IXMIQUILPAN, MEXICO (Reuters) - Mexican President Enrique Pena Nieto and U.S. President Donald Trump will meet at the end of this month to discuss trade, immigration and security issues, as the Latin American leader faces increased populist pressure at home.
Trump’s spokesman Sean Spicer told a news conference on Saturday that the two leaders will meet on January 31, the week after senior officials of both administrations hold bilateral talks in Washington.
Trump is committed to renegotiating the North American Free Trade Agreement (NAFTA) and would move to withdraw if no “fair deal” is forthcoming, according to the White House website.
Pena Nieto, whose popularity has plummeted due to corruption scandals and rising inflation, has been criticized for lacking a clear strategy to counter Trump’s threats to crimp trade and deport illegal immigrants.
Seeking to capitalize on that discontent, Mexican 2018 presidential forerunner Andres Manuel Lopez Obrador on Saturday said he would tour major U.S. cities starting in February.
“Enough of being passive,” Lopez Obrador of the leftist Moreno party said in a statement. “We should put a national emergency plan in place to face the damage and reverse the protectionist policies of Donald Trump.”
Lopez Obrador, a former Mexico City mayor mounting his third presidential bid, said at a rally in the border city of Ciudad Acuna that he would “stop the hate promoted by propaganda against migrants.”
Many in Mexico are worried about another Trump promise, that he will make Mexico pay for a border wall, possibly by blocking wire transfers out of the United States from Mexican nationals.
“We shouldn’t pay for the wall,” said Christina Validez, waiting to pick up a wire transfer from her husband in the United States at a bank in Ixmiquilpan.
“It’s the other way around, all United States presidents should be grateful that all the migrants have helped the economy.”
The area around Ixmiquilpan, in the central state of Hidalgo and home to some 94,000 people, received about $100 million in foreign remittances in 2015, according to data from Mexico’s central bank, more than 10 times the municipal government’s annual budget.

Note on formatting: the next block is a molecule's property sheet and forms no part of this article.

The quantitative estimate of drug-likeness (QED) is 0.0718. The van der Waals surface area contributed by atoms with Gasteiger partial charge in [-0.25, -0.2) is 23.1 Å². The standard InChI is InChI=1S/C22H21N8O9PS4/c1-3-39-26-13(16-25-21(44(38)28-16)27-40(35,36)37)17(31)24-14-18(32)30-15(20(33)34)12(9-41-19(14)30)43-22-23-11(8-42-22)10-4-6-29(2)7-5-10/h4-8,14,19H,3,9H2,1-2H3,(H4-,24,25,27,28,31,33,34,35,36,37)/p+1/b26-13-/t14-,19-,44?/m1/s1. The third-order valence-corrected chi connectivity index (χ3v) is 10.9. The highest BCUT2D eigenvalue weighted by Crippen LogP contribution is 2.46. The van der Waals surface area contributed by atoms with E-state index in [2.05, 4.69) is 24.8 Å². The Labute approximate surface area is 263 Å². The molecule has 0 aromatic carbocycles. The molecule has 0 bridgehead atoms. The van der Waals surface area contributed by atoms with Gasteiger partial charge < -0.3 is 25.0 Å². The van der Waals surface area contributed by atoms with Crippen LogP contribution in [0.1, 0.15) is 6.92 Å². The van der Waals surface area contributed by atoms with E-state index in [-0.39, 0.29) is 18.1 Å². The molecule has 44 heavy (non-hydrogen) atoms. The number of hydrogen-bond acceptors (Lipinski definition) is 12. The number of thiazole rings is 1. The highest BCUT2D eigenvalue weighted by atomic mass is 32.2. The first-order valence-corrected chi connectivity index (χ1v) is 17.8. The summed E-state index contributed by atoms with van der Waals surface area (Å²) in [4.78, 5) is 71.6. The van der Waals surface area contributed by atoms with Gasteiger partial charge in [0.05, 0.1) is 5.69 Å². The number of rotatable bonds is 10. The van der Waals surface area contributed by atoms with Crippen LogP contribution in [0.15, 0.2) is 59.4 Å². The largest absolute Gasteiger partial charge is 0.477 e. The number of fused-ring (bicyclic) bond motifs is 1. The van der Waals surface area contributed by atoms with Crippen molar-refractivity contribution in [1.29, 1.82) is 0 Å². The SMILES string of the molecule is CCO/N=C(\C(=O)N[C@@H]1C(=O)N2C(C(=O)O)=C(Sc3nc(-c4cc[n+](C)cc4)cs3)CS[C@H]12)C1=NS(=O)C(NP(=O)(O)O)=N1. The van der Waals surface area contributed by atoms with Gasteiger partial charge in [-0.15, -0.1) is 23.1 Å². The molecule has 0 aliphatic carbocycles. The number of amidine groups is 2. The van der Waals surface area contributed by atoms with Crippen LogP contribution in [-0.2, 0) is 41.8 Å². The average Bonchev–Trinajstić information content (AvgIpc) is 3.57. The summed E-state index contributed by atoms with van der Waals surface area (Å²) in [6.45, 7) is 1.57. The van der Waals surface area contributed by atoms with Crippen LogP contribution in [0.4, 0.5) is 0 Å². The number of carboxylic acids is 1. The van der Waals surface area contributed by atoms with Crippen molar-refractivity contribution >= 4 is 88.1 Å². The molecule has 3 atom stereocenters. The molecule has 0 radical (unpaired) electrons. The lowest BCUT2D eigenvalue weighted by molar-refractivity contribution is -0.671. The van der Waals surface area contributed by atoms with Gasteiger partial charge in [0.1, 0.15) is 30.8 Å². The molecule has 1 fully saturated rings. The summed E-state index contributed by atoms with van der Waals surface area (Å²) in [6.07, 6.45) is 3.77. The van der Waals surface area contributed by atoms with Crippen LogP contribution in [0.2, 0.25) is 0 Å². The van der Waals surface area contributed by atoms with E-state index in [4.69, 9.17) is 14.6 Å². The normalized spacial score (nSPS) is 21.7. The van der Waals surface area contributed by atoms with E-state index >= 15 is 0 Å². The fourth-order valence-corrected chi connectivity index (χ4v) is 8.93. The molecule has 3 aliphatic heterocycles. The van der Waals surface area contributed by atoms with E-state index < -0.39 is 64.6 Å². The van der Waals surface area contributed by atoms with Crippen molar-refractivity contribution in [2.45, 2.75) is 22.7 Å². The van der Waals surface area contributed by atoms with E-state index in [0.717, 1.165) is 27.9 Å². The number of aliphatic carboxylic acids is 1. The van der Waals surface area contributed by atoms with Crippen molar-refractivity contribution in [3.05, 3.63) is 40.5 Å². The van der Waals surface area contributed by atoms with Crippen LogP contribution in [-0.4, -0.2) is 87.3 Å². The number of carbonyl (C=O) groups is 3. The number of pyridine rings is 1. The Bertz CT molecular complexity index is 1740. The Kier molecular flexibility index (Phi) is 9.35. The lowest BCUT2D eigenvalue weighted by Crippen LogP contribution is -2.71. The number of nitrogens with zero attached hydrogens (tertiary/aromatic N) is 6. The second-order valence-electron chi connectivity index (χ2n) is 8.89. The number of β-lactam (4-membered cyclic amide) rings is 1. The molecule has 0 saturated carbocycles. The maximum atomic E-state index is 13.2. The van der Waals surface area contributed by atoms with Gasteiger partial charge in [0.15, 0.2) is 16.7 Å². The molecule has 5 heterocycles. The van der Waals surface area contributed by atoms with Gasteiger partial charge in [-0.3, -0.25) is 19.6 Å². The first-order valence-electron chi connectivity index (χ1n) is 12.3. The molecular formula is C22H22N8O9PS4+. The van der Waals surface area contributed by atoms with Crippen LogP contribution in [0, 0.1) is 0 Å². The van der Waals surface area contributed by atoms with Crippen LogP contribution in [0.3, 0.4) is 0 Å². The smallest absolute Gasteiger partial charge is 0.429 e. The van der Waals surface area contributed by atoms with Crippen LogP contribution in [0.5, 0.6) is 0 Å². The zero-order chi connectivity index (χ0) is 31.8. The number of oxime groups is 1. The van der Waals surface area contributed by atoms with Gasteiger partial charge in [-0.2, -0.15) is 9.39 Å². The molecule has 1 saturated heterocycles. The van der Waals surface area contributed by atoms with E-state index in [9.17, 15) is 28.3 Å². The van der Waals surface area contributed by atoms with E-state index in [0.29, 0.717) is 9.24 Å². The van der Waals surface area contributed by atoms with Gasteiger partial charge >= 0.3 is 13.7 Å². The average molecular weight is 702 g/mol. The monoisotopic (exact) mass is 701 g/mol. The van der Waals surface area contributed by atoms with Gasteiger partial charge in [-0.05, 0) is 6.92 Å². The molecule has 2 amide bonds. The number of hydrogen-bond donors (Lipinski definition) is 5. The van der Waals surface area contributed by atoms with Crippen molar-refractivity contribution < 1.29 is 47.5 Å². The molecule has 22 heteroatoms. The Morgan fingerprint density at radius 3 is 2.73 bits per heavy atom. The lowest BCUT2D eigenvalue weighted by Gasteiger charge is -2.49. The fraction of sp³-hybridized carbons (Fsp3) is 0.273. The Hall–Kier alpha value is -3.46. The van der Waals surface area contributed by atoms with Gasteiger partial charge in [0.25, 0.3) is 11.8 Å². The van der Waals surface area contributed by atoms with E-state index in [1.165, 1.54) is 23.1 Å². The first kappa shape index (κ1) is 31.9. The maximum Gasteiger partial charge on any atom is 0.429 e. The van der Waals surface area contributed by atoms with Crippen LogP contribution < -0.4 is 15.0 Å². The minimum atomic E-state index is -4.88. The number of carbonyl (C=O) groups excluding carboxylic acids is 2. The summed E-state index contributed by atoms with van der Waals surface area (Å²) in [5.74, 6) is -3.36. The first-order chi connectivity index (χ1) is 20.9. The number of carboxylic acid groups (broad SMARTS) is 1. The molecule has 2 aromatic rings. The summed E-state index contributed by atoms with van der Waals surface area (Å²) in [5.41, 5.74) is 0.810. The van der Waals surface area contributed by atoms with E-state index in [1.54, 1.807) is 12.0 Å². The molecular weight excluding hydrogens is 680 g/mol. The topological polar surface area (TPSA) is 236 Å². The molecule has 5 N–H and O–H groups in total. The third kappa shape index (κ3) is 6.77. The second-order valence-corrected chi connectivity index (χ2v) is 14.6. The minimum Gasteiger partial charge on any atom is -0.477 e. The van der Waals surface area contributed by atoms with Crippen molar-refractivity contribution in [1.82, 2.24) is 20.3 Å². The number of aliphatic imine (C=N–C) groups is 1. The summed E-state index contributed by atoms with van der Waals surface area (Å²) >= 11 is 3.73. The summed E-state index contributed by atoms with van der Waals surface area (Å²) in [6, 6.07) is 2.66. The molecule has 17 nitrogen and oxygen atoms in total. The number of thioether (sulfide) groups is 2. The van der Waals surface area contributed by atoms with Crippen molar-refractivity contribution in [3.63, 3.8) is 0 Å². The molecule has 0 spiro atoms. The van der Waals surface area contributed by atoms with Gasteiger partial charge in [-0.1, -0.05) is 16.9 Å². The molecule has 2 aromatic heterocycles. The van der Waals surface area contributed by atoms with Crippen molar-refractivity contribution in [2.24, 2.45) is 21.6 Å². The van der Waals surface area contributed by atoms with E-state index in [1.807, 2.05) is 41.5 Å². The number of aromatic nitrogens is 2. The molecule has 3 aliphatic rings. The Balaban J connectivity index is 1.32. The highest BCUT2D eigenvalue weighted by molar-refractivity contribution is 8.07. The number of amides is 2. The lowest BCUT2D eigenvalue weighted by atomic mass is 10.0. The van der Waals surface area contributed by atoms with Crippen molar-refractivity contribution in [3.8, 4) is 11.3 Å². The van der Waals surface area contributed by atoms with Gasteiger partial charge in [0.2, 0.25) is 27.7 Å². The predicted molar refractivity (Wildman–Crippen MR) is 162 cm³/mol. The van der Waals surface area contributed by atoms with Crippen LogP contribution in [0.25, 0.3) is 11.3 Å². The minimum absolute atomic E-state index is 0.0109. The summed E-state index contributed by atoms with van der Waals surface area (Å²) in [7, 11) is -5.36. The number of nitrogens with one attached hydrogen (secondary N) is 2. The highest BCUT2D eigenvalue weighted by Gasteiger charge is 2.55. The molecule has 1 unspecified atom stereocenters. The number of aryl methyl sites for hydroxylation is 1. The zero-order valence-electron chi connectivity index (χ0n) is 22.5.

Validez said she depends on the money sent back to make ends meet and she complained about “everything” becoming more expensive after the government hiked regular gasoline prices by 14 percent at the start of the year.
Looting and violent protests followed the gasoline hike around the country. Two people died in Ixmiquilpan in clashes with state and federal police after protesters blockaded a highway and burnt vehicles.
On Saturday, Mexicans, many with relatives in the United States, queued for hours outside a bank located in an appliance store in Ixmiquilpan’s town center.
The store had cut back hours, opening only briefly, to process wire transfers and payments after protesters angry about the gasoline hike forced the closure of stores owned by big corporations, demanding support of local businesses.
On Friday, people gathered outside a Ford Motor Co (F.N) showroom in the capital to protest the company’s cancellation of a $1.6 billion investment in an auto plant in Mexico after months of pressure from Trump.
During his U.S. tour, Lopez Obrador, who finished second to Pena Nieto in the 2012 presidential vote, plans to meet people of Mexican origin living in major cities, starting Feb. 12 in Los Angeles, then to Chicago, Phoenix and others.
Pena Nieto said earlier on Saturday that he highlighted the importance of the U.S.-Mexico relationship on a call with Trump.
“We don’t know if the government is defending us, if it’s with us or not,” said Margarita Escamilla, a legal resident in the United States from Ixmiquilpan visiting family.
Lopez Obrador “is like all of them, saying he’s going to defend migrants but who knows ... they promise and promise and it stays the same,” she said.
Writing by Christine Murray and Michael O'Boyle, editing by Cynthia Osterman and Simon Cameron-Moore